The back of the skirt is simple.  It’s short – only about 19 inches in length – and cut straight.  I added a waistband instead of the facing, pegged the bottom by a total of 4 inches and added a full lining.  I likey this skirt.

Burda 11-2013-130 blouseAnd now the blouse.  Of course the star feature is the sleeves with the deep 4 inch pleat to keep the excess fabric at a decent length.  As it was, I decided to shorten the sleeves by 3 inches in total just to avoid the potential of dragging through dinner or what have you.sleeve pleatI added small squares of organza on either side of the pleat for stability and strength. I don’t want those tacking stitches tearing a hole in the middle of my sleeve, thank you very much.  The bottom of the sleeves are gathered into a narrow binding that just barely fits over my hands.  I’m not complaining – I actually like the smallness of the opening.  I think it will help keep the sleeves at my wrists.organza sleeve interiorThe instructions for binding the CF and CB slits were just asking for punishment, as far as I was concerned.  The binding strips were cut on the bias, and I should have known better and just cut them on the straight grain like one would finish a placket.  But what the hey!  I finished the neckline entirely by hand because of the finicky quality of the bias, but mostly because the charmeuse handled differently than the burnout chiffon sections in the fabric and it was just simpler to do it by hand instead of swearing at my machine.Burda 11-2013-130 bindingThe back binding extends into a loop for a button while the top of the CF slit is completely bound by the bias.  It’s a low opening, too, despite the high crew neck. Burda 11-2013-130 blouse neckline I had initially thought I’d make up a Ruby camisole in the same fabric for modesty (chiffon sections of the silk) and to prevent wardrobe malfunctions with that CF slit but the crossover of the cami doesn’t quite do the trick at this point.  Some adjustments are required before I actually wear this ensemble out in public, and I will probably also sew the bottom inch of the slit closed.leopard ruby As you all know I was a little sewn out after (almost) completing the Burda Challenge 2013, and although I want to finish it (yes, I’m that stubborn), I have a long queue that I’d like to catch up on from the last couple of years that has been pushed aside to make way for other projects.  And a lot of fabric that I would love to wear.  These are the more immediate items that come to mind:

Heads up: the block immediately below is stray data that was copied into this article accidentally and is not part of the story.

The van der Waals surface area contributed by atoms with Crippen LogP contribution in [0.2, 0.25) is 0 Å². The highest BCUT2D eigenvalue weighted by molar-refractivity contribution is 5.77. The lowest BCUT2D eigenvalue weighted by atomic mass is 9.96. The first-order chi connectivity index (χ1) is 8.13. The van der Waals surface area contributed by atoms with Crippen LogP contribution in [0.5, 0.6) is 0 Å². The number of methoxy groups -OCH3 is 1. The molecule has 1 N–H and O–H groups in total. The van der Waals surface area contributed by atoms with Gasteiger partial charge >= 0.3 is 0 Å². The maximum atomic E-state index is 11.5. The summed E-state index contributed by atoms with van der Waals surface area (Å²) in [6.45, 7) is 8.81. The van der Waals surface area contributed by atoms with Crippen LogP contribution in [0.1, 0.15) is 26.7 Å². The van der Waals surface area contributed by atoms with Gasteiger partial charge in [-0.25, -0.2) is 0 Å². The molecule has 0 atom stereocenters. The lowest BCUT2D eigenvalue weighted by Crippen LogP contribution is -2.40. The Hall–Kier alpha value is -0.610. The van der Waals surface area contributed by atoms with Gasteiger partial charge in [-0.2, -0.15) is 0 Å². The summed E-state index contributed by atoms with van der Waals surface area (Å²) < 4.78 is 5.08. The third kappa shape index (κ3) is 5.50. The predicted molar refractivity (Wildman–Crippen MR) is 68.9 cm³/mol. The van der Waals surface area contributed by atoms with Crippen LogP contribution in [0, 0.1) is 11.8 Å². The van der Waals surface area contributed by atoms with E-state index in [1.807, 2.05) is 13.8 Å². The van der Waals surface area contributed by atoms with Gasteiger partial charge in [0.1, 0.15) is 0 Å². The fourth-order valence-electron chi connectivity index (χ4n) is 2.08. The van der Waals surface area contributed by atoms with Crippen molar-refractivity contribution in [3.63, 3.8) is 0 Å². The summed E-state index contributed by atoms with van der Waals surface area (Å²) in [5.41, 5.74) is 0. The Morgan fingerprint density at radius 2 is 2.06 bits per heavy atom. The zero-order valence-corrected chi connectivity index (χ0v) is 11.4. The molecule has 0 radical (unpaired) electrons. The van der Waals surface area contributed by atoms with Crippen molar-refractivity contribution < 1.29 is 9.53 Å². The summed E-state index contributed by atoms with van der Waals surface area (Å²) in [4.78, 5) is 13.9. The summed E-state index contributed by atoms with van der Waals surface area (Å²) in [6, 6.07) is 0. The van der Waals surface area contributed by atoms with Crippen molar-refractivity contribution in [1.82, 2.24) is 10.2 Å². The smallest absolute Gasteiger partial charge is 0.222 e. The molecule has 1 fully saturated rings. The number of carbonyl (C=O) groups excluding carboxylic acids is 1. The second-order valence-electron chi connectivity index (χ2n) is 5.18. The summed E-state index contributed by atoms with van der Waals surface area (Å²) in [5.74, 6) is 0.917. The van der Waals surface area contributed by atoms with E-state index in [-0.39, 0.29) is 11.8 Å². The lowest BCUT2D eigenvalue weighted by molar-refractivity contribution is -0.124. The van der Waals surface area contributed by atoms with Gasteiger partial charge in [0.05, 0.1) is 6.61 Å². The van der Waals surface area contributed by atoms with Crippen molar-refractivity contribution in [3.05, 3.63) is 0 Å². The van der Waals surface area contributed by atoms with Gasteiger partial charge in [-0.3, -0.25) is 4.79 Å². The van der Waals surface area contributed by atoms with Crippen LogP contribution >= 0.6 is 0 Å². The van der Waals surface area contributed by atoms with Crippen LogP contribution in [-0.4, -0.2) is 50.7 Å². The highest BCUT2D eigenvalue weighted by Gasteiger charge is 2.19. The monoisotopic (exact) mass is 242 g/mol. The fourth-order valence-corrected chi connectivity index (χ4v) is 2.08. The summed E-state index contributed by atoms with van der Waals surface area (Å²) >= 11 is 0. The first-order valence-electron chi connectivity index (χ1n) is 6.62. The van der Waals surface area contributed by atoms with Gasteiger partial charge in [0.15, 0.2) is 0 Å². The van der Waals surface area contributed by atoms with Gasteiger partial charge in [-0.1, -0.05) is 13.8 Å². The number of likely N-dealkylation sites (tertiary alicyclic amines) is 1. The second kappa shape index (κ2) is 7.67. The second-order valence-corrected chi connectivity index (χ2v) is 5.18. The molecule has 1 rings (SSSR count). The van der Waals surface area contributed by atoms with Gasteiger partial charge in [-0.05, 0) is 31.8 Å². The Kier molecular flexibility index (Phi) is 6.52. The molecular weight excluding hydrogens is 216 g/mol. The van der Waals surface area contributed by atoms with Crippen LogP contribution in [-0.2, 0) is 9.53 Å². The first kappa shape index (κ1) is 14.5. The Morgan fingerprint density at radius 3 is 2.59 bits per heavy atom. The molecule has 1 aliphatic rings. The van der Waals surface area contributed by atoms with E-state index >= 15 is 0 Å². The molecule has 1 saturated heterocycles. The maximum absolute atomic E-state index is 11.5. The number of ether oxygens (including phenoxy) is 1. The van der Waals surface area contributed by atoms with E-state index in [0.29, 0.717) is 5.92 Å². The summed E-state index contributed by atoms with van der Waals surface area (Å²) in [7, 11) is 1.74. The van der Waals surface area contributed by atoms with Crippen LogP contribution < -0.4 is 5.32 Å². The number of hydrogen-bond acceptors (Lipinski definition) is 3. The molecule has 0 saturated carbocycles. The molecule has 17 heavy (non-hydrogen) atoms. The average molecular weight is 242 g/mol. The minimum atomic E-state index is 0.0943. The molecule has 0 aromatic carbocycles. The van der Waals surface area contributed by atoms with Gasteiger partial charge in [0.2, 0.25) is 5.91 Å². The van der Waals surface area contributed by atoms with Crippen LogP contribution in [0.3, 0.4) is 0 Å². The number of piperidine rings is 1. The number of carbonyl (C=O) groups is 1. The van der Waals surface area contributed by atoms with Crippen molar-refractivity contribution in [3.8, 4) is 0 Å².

• Pavlova skirt & top
  • Marfy 2922 jacket in a lurex wool/silk tweed
  • Harris Tweed coat (originally part of my SWAP 2012)
  • finish the Burda Challenge
  • do something for Jungle January
  • participate in PR’s Little White Dress event
  • SEW A RED DRESS

So after sifting through all these nebulous ideas wafting around my sewing room, and reading through Ruth’s post on the SG’s Algebra SWAP 2014 rules, I realized I could fit everything in my year(s)-old queue into a lovely little plan. The more I thought about this little SWAP, the more it gave me the impetus to start sewing after the December rush and holidays.Burda 11-2013-130 backAnd this little ensemble has started me off beautifully.  But more on the SWAP in my next post.